Unauthorized use of PIN results in suspensions
LAS VEGAS -- Six more UNLV athletes, including two starters on the men's basketball team, will be suspended from games for using a personal identification number to make phone calls without permission, school officials said Monday.
Center J.K. Edwards and forward James Peters, both seniors, were among a group of athletes and students who used the PIN belonging to the athletic department, officials said.
Edwards will be suspended for six games, department spokesman Andy Grossman said. Edwards started all 32 games last season and averaged 9.1 points and 6.3 rebounds.
Peters started 14 games last season, averaging 6.4 points and 3.4 rebounds. He will sit out three games, Grossman said.
"The whole thing, in a nutshell, is it's going to make us short-handed," coach Charlie Spoonhour said. "The situation is unfortunate. The young men made a mistake. They admitted to it. Their judgment was not good."
Others athletes facing suspensions are a women's basketball player, two from women's swimming and diving and one from softball. They were not identified, because unlike Edwards and Peters, they did not sign waivers.
The six athletes made a total of $3,118.08 in phone charges, school officials said.
In late August, UNLV announced suspensions for 11 football players and four other athletes for using the PIN. They racked up $2,499.51 in phone charges.
NCAA rules state that if an extra benefit exceeds $100, each student-athlete is required to make restitution for all charges and will be withheld from a percentage of games depending on the value of the extra benefit.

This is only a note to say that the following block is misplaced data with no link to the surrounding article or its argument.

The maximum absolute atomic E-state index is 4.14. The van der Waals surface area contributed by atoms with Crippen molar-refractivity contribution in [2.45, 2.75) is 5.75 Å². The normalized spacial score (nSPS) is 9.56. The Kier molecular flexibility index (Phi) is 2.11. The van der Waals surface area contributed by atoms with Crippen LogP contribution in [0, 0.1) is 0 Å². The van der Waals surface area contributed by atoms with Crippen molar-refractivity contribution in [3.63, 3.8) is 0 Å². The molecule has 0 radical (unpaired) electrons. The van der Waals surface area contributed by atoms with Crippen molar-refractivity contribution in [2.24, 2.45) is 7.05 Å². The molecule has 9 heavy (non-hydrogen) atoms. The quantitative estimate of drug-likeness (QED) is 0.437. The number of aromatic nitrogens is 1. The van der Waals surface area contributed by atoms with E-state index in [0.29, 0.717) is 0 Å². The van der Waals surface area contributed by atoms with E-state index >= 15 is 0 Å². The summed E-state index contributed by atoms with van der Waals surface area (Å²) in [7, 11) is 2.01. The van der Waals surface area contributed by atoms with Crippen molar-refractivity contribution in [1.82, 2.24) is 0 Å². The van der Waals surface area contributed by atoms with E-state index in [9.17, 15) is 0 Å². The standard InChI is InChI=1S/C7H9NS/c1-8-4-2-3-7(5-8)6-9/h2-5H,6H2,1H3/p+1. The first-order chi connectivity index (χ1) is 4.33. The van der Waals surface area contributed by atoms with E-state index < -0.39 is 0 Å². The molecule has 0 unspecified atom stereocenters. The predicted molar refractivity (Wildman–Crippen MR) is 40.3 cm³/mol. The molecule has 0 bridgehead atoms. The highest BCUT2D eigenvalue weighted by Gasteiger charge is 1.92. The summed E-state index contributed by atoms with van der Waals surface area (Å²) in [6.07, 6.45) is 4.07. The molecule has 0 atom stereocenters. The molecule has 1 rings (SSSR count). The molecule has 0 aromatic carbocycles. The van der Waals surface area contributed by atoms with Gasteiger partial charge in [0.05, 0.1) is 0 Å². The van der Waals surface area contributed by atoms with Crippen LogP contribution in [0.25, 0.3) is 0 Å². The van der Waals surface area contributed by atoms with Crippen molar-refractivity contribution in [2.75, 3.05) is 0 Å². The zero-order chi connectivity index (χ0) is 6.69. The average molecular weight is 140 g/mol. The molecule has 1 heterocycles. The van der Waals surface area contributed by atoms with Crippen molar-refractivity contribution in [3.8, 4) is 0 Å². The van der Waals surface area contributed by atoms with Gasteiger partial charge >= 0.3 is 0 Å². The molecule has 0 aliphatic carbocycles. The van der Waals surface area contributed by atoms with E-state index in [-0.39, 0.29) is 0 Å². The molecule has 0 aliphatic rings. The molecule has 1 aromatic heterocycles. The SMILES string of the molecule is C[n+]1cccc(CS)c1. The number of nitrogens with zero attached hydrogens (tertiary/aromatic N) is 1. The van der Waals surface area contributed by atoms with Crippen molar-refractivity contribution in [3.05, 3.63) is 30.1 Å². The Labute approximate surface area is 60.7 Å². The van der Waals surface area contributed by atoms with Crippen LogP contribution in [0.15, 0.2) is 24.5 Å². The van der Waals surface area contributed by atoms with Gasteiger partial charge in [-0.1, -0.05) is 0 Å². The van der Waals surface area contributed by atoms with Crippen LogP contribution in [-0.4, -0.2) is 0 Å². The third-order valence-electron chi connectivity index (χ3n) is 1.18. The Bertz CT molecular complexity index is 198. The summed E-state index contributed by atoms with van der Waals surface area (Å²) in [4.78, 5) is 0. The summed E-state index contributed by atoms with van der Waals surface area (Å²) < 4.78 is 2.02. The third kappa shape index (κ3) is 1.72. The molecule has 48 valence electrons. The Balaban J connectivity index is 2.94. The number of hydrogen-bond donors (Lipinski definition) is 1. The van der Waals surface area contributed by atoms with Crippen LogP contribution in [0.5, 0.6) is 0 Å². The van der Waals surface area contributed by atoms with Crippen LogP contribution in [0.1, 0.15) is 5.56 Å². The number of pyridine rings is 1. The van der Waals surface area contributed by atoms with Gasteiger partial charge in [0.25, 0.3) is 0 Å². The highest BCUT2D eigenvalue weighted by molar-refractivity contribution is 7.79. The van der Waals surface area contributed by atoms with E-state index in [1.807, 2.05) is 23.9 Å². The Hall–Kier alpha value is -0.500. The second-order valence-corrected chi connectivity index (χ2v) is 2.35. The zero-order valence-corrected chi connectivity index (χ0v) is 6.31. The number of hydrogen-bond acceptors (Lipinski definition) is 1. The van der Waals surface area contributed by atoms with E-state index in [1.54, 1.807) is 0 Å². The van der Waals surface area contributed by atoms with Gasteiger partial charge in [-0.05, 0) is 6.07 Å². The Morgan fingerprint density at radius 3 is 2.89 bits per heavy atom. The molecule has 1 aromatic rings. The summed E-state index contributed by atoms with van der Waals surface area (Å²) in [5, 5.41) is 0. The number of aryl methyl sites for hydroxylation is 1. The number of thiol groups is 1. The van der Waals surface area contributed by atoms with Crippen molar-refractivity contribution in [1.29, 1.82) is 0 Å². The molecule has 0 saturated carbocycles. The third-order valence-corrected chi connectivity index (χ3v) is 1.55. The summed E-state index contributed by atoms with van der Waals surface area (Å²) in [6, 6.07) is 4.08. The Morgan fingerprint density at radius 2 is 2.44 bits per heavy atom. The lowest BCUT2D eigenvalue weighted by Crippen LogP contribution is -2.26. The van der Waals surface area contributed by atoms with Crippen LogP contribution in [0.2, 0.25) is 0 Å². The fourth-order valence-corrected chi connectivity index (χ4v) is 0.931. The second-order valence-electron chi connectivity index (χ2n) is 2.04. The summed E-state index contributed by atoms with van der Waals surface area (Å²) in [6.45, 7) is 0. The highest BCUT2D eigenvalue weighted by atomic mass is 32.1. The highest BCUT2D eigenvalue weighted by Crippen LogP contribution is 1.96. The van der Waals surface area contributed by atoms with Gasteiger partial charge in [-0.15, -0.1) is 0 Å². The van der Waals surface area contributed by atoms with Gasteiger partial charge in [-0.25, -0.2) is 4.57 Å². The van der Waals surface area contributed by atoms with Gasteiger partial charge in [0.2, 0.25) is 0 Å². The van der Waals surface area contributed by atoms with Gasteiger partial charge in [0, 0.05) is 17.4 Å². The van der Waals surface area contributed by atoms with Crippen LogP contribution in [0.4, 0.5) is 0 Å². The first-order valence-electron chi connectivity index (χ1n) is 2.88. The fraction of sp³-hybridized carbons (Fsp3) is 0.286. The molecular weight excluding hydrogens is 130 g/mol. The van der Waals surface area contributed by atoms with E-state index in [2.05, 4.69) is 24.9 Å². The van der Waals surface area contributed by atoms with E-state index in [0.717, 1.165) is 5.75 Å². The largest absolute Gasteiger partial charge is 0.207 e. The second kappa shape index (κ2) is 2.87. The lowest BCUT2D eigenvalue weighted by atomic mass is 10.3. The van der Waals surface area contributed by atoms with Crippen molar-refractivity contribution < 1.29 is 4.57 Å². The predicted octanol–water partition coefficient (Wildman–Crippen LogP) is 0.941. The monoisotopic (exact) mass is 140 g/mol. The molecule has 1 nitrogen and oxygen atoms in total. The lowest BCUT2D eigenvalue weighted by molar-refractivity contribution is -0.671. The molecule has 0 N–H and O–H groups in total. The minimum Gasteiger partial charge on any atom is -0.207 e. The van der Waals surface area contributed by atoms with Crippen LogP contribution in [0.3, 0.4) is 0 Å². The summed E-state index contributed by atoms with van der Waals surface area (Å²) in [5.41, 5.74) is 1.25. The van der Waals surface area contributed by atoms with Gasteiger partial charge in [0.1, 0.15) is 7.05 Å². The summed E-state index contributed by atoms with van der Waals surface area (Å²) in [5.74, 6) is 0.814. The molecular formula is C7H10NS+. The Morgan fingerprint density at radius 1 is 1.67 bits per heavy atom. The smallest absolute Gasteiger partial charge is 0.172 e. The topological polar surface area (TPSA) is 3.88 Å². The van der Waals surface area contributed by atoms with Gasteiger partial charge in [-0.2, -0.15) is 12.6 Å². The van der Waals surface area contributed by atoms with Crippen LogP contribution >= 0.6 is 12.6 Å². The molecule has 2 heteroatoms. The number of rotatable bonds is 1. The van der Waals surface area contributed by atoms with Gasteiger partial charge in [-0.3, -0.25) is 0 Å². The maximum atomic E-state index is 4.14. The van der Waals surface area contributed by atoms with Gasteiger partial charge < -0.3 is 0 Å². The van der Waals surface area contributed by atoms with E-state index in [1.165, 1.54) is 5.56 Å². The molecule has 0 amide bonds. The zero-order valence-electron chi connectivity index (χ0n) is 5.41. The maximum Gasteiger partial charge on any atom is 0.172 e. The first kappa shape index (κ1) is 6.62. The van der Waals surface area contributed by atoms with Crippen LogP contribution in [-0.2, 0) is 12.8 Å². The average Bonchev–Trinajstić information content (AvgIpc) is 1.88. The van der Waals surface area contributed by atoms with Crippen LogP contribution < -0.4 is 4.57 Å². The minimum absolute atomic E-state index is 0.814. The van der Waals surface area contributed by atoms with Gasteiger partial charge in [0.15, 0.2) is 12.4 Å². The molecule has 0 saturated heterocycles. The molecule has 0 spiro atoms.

Grossman said it took longer than expected to complete the investigation because of the number of people involved.
"There was so much data involved we couldn't get it done by the fall season," Grossman said.
An investigation by the school's Department of Public Safety found that from August 2001 to May 2003, about 500 current or former students made $65,520 in unauthorized long distance calls.
A total of 21 student-athletes and one member of the dance team were involved, the school said.
The PIN number belonged to assistant head football coach John Jackson.
School authorities said they were unable to determine how students obtained the PIN number, but did not think Jackson gave it out.
No criminal charges were filed.
UNLV athletic director Mike Hamrick said Monday he was eliminating PINs for athletic department staff.
UNLV said it will submit all of its findings to the NCAA.
The Runnin' Rebels begin the basketball season Nov. 21 at home against Delaware State.
Copyright 2003 by The Associated Press